SEOUL (Reuters) - Worried South Koreans are putting banknotes in their microwaves and washing machines, damaging the bills in their attempts to cleanse them of the coronavirus.
The central bank said on Friday that people had exchanged three times as much burnt money in the past six months as in the same period last year, much of it thought to be from botched efforts to disinfect bills.
A Bank of Korea official told Reuters that the amount of money returned to the bank after being burnt between January and June had risen to 1.32 billion won ($1.1 million) from 480 million ($400,000) in the same period last year.
“There was a considerable amount of bills being burnt in the microwave ovens in the first half of this year,” the official said, referring to efforts to prevent the coronavirus.
In a statement, the bank said overall a total of 2.69 trillion won worth of damaged notes and coins were destroyed and of that it exchanged 6.5 billion won worth in the first half of 2020.
Besides using microwaves or ovens to heat the bills, some people also put them in their washing machines, the bank said.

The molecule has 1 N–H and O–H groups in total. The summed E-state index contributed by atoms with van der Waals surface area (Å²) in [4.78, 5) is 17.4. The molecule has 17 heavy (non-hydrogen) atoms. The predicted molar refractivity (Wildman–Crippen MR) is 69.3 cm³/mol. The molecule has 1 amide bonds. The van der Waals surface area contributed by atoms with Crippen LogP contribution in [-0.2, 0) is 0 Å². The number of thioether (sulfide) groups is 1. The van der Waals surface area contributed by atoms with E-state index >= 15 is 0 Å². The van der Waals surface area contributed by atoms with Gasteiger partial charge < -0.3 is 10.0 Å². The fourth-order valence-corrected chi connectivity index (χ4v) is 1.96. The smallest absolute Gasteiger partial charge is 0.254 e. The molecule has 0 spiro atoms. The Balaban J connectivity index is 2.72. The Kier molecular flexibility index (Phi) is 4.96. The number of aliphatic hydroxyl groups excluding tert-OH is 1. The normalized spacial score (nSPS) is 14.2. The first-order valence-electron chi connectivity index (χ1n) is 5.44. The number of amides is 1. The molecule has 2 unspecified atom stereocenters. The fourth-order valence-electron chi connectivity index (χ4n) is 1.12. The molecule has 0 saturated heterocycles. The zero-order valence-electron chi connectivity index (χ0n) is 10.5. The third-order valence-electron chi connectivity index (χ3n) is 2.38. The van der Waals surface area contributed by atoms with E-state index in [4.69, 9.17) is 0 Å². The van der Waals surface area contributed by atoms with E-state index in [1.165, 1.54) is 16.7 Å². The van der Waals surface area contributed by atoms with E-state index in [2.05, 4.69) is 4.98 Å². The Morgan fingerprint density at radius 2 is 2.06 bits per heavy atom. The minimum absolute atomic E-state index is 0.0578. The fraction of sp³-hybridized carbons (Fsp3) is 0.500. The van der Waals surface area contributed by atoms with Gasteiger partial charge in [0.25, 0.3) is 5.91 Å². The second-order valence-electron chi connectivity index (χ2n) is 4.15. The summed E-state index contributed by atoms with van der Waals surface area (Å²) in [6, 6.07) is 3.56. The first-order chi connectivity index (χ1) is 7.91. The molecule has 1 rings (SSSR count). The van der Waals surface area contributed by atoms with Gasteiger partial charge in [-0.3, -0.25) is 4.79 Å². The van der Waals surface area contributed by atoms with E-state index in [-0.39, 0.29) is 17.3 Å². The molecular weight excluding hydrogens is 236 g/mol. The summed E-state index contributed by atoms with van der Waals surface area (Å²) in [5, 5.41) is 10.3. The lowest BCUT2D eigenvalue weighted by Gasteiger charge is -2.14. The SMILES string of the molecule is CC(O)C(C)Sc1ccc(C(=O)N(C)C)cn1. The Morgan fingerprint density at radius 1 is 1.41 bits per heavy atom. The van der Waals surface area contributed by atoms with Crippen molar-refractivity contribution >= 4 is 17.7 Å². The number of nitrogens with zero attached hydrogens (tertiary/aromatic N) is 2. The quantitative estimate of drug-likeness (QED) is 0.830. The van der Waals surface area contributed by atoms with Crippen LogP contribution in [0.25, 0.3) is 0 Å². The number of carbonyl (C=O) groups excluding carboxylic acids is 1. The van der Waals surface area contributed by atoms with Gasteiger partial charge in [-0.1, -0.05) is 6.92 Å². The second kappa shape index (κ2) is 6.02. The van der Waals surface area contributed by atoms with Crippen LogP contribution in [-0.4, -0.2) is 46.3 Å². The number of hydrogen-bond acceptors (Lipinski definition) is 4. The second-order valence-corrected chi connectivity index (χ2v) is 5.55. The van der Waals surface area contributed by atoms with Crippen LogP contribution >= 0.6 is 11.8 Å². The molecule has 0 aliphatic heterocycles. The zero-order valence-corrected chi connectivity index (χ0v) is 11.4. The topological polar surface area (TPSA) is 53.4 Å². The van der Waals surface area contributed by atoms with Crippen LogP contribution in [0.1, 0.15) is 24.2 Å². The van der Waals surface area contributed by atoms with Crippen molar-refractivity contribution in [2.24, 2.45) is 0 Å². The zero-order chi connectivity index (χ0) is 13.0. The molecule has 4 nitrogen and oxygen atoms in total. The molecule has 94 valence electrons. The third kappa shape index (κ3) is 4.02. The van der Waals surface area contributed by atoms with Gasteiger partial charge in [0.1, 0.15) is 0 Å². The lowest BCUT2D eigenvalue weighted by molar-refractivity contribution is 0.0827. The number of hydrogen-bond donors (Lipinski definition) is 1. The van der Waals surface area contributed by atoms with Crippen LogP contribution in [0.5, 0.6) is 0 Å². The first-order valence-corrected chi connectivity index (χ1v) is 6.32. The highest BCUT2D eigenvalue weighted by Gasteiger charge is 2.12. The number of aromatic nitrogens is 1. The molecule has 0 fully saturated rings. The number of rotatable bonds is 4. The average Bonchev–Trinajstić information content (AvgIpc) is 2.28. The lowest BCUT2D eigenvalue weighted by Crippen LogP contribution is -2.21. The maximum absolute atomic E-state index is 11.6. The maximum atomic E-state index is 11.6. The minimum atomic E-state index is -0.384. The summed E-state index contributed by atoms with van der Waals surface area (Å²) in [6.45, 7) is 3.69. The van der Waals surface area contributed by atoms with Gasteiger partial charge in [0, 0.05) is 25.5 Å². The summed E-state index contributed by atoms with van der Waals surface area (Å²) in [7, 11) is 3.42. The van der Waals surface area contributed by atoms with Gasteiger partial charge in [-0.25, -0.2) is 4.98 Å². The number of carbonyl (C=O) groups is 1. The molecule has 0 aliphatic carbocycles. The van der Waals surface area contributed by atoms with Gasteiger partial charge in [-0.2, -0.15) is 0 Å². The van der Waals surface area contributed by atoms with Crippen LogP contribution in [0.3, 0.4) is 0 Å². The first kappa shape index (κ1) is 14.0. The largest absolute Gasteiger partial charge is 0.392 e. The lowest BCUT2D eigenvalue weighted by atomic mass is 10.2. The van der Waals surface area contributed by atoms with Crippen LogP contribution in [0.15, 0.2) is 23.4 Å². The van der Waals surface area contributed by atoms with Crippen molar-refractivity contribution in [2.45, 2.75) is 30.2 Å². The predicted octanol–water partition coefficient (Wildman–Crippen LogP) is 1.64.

In one example given by the bank, a person surnamed Um came in to redeem at least 35.5 million won in notes damaged after he had put them in the washing machine.
Um only recovered 22.9 million won, losing at least 35% of the original money, which he had received as condolence donations for funeral expenses for a family member, the BOK said.
Another case involved a person surnamed Kim, who put 5.2 million won in the microwave to sterilise the money against COVID-19. But the damage was limited so Kim was able to redeem most of the money.
In March, the BOK said it was quarantining bank notes for two weeks to remove any traces of the coronavirus and even burning some as part of efforts to stem the outbreak.
(This story corrects dollar conversions in paragraph 3, removes extraneous figure in paragraph 7)
Reporting by Joori Roh; Editing by Giles Elgood
Our Standards: The Thomson Reuters Trust Principles.